Roar writer Amiya Johar explores how the recent Hathras gang rape reflects the gendered sexual violence and caste-based discrimination rooted in the social landscape of India.
A rape occurs in India every 16 minutes. Within the hour between your dinner and bedtime, approximately 4 women will have been sexually assaulted in my country. With nearly 99% of rapes unaccounted for and a shameful conviction rate of 19%, India has been infamously dubbed the most dangerous country in which to be a woman. The recent and nightmarish gang rape of a nineteen-year-old woman in the Hathras region of Uttar Pradesh has enraged the population.
The teenager was raped by four men, who strangled her, lacerated her tongue, and inflicted severe spinal wounds which resulted in her paralysis. A medical investigation to confirm sexual assault was allegedly not carried out until several days afterwards. A senior official claimed that the case was not one of sexual assault due to the absence of semen in the victim’s viscera sample. This is an aggravating dismissal of the anti-rape law passed in India following the harrowing Nirbhaya rape case of 2012. Its introduction expanded the definition of rape to include the absence of semen. Evidently, the country’s law enforcement agencies are either somehow unaware of this or feigning ignorance.
On September 29, after an anguished week in a Delhi hospital, the victim succumbed to her injuries after naming the perpetrators, who have since been arrested. However, in a sickening turn of events, the victim’s family were robbed of performing her last rites when the local police forcibly cremated her body late one night, without the consent of her family, whom they barricaded inside their home.
The victim is theorized to have been targeted as a member of India’s lowest caste, the Dalits, by four Rajput “upper-caste” men. India’s outdated and frankly inhumane caste system still dictates the country’s social structure and political system, despite the Indian constitution having banned caste-based discrimination in the nation.
The Dalits, also termed the “untouchables”, are a severely oppressed, outcast, and mistreated community in India, historically assigned to menial labour and excluded from the conventional Hindu caste hierarchy. In India, specifically its rural regions, the female body is treated like a battleground in the exchange of patriarchal power. The honor of a family is reduced to the “purity” of what’s between a woman’s legs. This obsession with a woman’s virginity, which screams sexual repression, is exploited and weaponised by men. Such is the nature of gendered violence in India, amplified manifold when sex intersects caste; “lower-caste” women have been targeted by “upper-caste” men for centuries, who rape and assault them, reassured that their crime will go unreported or that they will be absolved due to their social privilege.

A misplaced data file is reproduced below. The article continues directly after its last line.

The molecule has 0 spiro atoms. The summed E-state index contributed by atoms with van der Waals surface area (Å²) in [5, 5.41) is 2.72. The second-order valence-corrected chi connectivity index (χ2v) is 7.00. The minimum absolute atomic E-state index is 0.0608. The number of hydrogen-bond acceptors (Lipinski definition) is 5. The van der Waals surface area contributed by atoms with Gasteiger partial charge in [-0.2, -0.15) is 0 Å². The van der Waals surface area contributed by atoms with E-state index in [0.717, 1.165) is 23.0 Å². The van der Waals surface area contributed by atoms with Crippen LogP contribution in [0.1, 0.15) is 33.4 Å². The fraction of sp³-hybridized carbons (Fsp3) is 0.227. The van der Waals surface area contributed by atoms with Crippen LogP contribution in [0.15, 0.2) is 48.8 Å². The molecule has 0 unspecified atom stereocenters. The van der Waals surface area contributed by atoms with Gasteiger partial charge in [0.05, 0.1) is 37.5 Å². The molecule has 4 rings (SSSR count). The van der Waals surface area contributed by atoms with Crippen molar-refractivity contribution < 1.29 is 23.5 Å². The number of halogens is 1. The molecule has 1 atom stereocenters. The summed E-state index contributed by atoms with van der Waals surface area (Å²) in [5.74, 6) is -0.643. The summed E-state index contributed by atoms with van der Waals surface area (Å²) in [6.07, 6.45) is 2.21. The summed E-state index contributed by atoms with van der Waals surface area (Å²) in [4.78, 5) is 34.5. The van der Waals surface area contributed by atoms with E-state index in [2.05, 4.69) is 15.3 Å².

Were the local police’s unpardonable actions an attempt to thwart an investigation of the victim’s body by eradicating medical evidence of the sexual assault? Was this done in an attempt to safeguard the upper-caste perpetrators? Such chilling speculations infuriate me because of their plausibility, considering the suspicious nature of the illicit night-time cremation. As if being a woman in a country of widespread rape and commonplace sexual harassment wasn’t enough, the very body of law that vows to protect its citizens indiscriminately is an alleged perpetrator of such crime; a suppressor of victims, and an obstructor of justice. The district magistrate of Uttar Pradesh, Praveen Kumar Laxkar – a member of the central government, the Bharatiya Janta Party (BJP) – has been accused of threatening the victim’s family into silence after a video of his conversation with them emerged online.
In 2017, the government issued a controversial ban on the sale and consumption of beef across the nation. It is conjectured that the action was rooted in the BJP’s Hindutva ideology, since cows are considered sacred in Hinduism. The surmised religiosity of this move is rather questionable in a nation whose constitution celebrates secularism. Why has the butchering of cows warranted greater action from the government than the malevolent violation and slaughter of women?
The heinous gang rape and the subsequent actions of the police have incited fervent public outrage across India, with protests erupting across cities like Delhi, Mumbai, Agra, and Kolkata. The village of Hathras has been barricaded, curfews have been imposed, and the media have been blocked from entering. Moreover, the village-wide ban on media is suppressing all reports of protests within Hathras, where the victim’s family have allegedly been placed under house arrest. Who can India turn to in the face of this barbaric injustice when its perpetrators are seated in our law enforcement offices?
The systemic casteism plaguing India, the patriarchal social structure, and the cultural suppression of women combine in a malignant cocktail. Being a woman of India, I can attest to the fact that nearly every Indian woman in my life has experienced some form of sexual harassment in our country. They narrate their experiences unflinchingly, almost in resignation and acceptance of such transgressions. Women and minorities in India are being orphaned by their own justice system – an issue that has taken many forms globally, especially in recent times.
To all my fellow Indians: consider this your call to action. Stand by the vulnerable population, defend your women, and reject the caste-based discrimination pervasive in our social landscape. Protests, social media activism, and your persistent, vocal rejection of the orthodox social narrative are all indispensably important to drive change. Your silence and inaction is complacency.